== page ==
Need to Kick Up Your Dish? Reach for (Mature) Ginger
There are the ingredients that wax and wane in the kitchen. The ingredients that somehow find themselves in every meal or are left to collect cobwebs in the corner of cabinets and grow soft in the back of the fridge. But not ginger — never ginger. This rhizome, often described as a root, is often used in my kitchen as a way to bring heat to a dish without reaching for a pepper — I just have to be sure to reach for the right one.
Fresh ginger isn’t a standardized ingredient. One hand will be mild and juicy, the other pungently spiced — sometimes fiery enough to replace a chili in a recipe. The older the ginger, the spicier it is, so it’s often these mature knobs I reach for when it’s heat I’m after. Luckily, mature ginger is what you’re most likely to find in the markets. Diane Morgan, the author of James Beard Award Winning cookbook Roots, notes that any ginger left to cure in the soil for about seven to 10 months can be considered mature. I asked Diane if there was any correlation between pungency and size. “There’s a tipping point,” she says. “Larger ginger is mature ginger, but at some point larger gingers grow fibrous and woody. You want to find a hand that hasn’t passed that point.”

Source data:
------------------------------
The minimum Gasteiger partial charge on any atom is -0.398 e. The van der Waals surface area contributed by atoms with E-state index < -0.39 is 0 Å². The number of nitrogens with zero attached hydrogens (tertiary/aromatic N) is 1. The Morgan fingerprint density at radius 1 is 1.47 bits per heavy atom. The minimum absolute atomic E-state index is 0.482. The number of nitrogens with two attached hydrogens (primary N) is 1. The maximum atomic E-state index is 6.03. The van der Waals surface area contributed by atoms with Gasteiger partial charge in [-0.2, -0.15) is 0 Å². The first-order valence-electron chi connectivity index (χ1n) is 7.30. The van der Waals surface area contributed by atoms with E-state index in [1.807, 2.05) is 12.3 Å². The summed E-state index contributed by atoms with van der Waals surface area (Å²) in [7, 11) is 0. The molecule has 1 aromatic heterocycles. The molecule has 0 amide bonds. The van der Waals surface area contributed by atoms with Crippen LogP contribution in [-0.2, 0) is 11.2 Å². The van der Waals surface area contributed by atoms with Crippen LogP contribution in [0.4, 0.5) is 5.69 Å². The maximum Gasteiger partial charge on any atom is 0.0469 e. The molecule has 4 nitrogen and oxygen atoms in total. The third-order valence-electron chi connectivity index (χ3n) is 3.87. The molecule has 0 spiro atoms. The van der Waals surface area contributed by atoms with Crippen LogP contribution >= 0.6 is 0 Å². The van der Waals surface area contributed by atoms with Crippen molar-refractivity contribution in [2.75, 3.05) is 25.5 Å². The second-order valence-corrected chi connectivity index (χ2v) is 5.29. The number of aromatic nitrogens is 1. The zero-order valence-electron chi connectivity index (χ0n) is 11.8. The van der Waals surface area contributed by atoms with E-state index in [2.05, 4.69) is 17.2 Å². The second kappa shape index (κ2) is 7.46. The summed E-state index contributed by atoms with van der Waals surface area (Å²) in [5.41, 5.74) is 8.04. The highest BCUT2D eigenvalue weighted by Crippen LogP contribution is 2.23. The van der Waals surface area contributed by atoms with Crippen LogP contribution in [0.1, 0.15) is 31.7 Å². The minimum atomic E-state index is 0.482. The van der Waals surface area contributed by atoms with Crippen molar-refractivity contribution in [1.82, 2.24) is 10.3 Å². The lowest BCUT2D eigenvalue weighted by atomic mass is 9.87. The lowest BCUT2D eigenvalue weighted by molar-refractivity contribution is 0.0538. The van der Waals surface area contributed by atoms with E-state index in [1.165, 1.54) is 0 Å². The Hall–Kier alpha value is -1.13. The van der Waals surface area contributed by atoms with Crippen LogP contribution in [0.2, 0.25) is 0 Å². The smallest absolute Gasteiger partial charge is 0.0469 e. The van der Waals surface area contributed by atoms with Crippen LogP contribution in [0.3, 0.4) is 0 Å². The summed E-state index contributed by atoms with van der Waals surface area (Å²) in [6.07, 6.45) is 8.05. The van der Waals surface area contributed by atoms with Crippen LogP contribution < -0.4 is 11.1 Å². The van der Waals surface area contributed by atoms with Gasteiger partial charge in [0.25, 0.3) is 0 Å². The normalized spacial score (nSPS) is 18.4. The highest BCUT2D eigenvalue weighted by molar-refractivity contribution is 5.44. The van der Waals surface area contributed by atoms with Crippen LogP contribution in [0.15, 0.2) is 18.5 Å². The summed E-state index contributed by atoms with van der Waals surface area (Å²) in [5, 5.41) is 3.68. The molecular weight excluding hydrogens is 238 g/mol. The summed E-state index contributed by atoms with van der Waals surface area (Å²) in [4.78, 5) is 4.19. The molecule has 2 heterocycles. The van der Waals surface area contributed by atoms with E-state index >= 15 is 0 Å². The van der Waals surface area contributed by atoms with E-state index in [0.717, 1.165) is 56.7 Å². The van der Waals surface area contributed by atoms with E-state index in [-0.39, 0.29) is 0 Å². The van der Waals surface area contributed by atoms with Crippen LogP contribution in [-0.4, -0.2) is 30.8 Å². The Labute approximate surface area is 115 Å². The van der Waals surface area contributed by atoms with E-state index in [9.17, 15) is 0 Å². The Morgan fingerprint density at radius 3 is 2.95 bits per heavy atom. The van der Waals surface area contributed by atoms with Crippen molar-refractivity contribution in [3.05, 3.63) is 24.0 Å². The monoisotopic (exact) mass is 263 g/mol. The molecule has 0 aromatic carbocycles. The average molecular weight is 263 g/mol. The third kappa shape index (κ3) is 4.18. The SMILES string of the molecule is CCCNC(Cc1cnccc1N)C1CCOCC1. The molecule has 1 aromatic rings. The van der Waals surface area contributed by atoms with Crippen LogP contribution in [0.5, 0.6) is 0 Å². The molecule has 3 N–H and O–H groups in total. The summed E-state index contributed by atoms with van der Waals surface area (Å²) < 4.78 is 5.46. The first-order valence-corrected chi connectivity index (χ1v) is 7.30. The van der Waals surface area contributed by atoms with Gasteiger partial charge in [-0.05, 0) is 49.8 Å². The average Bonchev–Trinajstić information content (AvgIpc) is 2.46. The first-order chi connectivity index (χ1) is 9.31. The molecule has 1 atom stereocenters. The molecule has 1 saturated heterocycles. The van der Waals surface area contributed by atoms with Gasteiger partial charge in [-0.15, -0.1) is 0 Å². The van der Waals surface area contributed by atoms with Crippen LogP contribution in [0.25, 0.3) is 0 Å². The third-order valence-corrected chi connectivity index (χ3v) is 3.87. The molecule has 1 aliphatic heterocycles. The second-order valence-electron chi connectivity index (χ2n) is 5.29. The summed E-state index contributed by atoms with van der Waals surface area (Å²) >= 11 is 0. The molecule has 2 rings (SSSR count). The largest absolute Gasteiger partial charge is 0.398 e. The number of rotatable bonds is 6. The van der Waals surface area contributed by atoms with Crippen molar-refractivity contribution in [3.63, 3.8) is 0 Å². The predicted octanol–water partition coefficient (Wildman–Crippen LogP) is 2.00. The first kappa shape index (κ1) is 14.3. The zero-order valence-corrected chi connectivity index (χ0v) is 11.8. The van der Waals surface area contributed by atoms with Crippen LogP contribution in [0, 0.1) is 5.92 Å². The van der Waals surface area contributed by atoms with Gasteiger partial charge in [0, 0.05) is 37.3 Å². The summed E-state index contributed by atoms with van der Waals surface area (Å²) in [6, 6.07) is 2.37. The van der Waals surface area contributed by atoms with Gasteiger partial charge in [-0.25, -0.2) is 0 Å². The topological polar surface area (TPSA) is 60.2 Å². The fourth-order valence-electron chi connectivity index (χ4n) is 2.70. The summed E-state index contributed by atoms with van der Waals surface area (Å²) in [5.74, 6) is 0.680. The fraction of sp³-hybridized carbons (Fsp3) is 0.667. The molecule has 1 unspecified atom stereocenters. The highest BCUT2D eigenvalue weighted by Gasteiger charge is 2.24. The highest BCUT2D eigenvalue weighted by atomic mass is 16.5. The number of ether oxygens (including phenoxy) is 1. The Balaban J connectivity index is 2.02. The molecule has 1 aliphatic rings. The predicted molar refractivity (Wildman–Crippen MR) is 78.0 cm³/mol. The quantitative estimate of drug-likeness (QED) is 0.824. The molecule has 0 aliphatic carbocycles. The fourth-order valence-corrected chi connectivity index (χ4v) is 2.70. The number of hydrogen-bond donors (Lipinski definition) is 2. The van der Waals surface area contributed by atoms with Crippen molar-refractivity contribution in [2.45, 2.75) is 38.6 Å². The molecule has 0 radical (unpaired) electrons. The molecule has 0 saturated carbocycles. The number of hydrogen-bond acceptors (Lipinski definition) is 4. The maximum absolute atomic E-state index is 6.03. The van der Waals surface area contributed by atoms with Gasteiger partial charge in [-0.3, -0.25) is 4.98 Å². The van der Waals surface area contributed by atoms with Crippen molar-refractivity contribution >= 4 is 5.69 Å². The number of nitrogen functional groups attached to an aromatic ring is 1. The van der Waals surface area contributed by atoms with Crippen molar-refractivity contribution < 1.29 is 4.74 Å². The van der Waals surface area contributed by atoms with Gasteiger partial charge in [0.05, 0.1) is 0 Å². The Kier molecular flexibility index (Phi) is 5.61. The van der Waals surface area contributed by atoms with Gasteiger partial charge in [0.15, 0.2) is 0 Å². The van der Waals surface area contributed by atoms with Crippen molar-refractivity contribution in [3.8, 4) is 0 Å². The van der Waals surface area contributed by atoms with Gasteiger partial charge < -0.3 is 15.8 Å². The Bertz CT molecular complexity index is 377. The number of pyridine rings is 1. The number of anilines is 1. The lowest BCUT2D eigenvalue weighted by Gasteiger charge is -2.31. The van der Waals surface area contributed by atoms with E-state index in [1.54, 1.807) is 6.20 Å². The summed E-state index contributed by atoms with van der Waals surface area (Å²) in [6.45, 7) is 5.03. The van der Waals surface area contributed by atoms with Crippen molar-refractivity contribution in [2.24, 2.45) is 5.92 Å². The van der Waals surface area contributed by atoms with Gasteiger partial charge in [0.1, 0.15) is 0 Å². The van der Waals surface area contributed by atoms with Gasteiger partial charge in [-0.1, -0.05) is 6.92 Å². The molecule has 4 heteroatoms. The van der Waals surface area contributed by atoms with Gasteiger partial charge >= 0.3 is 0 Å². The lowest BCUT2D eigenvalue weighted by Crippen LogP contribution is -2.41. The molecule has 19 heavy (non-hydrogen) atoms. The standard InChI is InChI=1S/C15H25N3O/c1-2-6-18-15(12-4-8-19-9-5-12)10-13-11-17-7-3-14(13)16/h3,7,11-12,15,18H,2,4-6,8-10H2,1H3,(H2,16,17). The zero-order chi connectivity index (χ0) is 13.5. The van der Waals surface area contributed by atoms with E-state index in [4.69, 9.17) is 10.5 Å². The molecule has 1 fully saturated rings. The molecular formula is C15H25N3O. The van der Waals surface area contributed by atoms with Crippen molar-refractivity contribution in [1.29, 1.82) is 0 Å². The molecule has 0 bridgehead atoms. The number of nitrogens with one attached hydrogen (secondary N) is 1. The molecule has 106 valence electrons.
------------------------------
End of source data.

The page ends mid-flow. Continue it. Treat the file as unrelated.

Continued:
Mature ginger should be treated like garlic in the sense of preparation. The finer you cut it, the more potent its flavor. Want just the light taste of ginger? Use large slices. Want all the full-on fiery flavor? Grate it or mince it very finely.
Now’s the best time to find choice ginger, as its season runs from December to April, with Hawaii producing the most prized crop. The ideal hand of ginger has a taut, shiny brown skin and is deeply fragrant. As ginger etiquette goes, you shouldn’t hesitate to break off a knob for the amount you want. Ginger is sold by the pound, not by the hand. Snappy ginger is also a good sign of freshness. As soon as it grows rubbery, it’s time to toss it.
As for storage, Diane recently made a switch: “I leave my ginger on the counter now. It’s been going strong for a few weeks, and hasn’t grown soft or moldy as it would in the fridge.”